Monday, January 17, 2011

Tiger Tales


Tigers are the largest of the Asian big cats. There are currently 8 recognized subspecies of tiger (Panthera tigris):

1. Amur (Siberian) tigers (Panthera tigris altaica)
2. Bengal (Indian) tigers (Panthera tigris tigrisn)
3. Indochinese tigers (Panthera tigris corbetti)
4. South China tigers (Panthera tigris amoyensis)
5. Sumatran tigers (Panthera tigris sumatrae)
6. Bali tigers (Panthera tigris balica)
7. Javan tigers (Panthera tigris sondaica)
8. Caspian tigers (Panthera tigris virgata)

In the past tigers ranged across Asia, northern Iran, Afghanistan, Thailand, Vietnam, Laos, Cambodia, Malaysia, parts of Pakistan, and the islands of Bali and Java. These days tigers are not so common and wide ranging. In fact, they are extinct in most of these areas with the Caspian, Bali, and Javan tigers completely gone. Some populations are more stable than others, but the remaining subspecies are in danger due to the illegal wildlife trade, poaching, and conflict with people.

Here, I'm going to focus on the Bengal Tiger (Panthera tigris tigris) which are found mostly in India. Since 2008 the Bengal Tiger has been listed by the IUCN (International Union for Conservation of Nature) as Endangered. India has recently revamped its national tiger census methodology to include more updated and scientific methods. They are now using camera trap and sign surveys using GIS to extrapolate site-specific tiger densities. The results of this work (which includes some areas outside of India) has estimated the current tiger population of India at 1,411 adult/sub-adult tigers. Now, when it comes to conserving the genetic diversity of tigers, biologists like to quantify the breeding population (the number of animals raising offspring to reproductive adulthood). The breeding population of Bengal Tigers has been estimated at just 40% of the adult population. Why such a small number? Likely it is due to the small ranges which are not large enough to support an effective population, and those ranges are still shrinking.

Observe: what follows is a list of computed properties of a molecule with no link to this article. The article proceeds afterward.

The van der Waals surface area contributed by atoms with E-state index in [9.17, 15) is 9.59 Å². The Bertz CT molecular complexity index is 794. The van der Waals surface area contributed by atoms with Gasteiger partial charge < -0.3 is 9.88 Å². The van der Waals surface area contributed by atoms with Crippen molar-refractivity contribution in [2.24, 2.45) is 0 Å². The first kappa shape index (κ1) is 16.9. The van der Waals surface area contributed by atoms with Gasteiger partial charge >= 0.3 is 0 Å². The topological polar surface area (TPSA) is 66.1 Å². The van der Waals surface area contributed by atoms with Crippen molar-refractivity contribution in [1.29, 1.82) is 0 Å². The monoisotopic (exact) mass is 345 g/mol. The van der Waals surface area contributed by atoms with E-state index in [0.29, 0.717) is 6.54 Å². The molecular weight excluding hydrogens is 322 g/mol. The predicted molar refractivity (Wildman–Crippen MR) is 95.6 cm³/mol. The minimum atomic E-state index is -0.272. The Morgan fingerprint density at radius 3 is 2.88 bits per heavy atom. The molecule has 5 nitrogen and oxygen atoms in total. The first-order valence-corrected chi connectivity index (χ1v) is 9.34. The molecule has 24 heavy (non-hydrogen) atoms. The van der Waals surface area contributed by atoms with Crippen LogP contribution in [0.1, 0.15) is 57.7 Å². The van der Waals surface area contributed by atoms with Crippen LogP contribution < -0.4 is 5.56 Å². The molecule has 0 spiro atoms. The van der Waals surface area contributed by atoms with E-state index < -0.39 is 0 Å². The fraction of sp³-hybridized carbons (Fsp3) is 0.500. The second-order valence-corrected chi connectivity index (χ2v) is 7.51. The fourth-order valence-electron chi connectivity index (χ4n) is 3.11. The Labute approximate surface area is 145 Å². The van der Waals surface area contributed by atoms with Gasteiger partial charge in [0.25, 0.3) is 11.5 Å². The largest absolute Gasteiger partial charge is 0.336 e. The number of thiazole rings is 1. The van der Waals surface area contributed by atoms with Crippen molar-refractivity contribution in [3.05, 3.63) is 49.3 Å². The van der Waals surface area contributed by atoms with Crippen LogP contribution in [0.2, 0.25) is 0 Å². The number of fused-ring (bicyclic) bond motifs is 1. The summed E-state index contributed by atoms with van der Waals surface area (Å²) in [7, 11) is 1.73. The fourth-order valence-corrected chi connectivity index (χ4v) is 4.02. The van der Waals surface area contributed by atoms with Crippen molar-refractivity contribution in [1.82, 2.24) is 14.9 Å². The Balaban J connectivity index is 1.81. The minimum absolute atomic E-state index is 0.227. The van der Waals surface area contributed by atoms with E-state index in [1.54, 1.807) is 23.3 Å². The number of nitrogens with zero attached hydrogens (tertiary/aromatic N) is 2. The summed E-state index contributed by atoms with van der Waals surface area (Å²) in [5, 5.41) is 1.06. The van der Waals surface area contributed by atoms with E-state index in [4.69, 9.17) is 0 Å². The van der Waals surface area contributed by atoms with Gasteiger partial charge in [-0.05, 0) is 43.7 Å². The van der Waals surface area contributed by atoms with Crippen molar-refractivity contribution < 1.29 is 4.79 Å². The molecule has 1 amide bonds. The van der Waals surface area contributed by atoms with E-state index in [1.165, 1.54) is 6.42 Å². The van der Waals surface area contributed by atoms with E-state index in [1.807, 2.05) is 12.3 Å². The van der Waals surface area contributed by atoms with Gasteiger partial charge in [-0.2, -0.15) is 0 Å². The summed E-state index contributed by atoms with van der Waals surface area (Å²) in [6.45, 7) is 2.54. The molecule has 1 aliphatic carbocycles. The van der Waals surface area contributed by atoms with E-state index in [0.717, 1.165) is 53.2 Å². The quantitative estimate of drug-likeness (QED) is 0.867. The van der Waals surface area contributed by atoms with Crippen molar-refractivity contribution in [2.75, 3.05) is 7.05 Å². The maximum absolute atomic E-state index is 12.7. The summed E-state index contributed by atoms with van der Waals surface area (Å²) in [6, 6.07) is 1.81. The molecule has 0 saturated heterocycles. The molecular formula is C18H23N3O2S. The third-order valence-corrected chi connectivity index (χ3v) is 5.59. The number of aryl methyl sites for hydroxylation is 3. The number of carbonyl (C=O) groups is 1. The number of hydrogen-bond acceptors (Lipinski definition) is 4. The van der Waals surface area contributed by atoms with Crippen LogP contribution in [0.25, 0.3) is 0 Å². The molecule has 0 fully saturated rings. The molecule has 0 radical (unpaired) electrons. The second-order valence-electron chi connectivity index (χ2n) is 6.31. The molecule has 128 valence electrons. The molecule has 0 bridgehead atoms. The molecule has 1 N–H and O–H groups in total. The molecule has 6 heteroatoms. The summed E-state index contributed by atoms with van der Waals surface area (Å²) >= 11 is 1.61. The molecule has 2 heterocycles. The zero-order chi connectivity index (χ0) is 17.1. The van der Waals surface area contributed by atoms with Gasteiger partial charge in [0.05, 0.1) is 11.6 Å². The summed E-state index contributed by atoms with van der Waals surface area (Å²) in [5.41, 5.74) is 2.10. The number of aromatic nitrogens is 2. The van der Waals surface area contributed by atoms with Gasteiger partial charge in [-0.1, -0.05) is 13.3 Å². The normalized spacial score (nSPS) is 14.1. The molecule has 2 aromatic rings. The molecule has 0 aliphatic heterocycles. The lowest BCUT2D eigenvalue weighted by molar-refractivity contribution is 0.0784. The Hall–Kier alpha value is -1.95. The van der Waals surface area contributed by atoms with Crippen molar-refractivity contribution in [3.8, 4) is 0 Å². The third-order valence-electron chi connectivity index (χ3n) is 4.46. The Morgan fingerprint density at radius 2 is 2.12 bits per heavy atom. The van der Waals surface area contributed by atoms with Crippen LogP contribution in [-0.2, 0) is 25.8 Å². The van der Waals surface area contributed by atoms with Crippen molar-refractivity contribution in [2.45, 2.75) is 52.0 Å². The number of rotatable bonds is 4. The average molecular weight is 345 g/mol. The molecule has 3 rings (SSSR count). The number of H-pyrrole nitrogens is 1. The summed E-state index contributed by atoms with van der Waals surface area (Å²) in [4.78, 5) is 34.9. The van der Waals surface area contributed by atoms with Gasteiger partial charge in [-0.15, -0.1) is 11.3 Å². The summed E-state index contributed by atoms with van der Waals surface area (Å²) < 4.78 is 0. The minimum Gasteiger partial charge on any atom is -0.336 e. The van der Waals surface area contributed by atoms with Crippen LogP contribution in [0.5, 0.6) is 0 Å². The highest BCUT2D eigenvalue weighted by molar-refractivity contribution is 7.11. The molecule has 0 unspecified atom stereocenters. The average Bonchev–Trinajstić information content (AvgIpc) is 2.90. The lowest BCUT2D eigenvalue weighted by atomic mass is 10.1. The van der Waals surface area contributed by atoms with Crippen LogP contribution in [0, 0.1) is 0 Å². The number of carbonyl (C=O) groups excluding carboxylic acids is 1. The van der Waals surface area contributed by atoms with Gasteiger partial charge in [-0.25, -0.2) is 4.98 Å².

There are all sorts of tiger conservation groups out there. They are all very interesting and most very worthy of donating to, but today I'm going to talk about some interesting programs at colleges and universities. There are a few American universities that have the tiger as their school mascot: The University of Missouri, Clemson University, and Auburn University. To save the animal that is also their mascot they have each created organizations to help educate themselves and others about this endangered animal. Recently, these schools have also joined forces with WWF (World Wildlife Fund) and its work in protecting the tiger. WWF has given these schools the challenge of raising $75,000 to help end the illegal tiger trade in China and the Eastern Himalayas. As of today $7,446 has been raised, with Auburn University in the lead.

Let's take a quick look at the goals of these individual groups, and I'll give you the links to their websites so you can learn more about them and possibly help them out.

University of Missouri: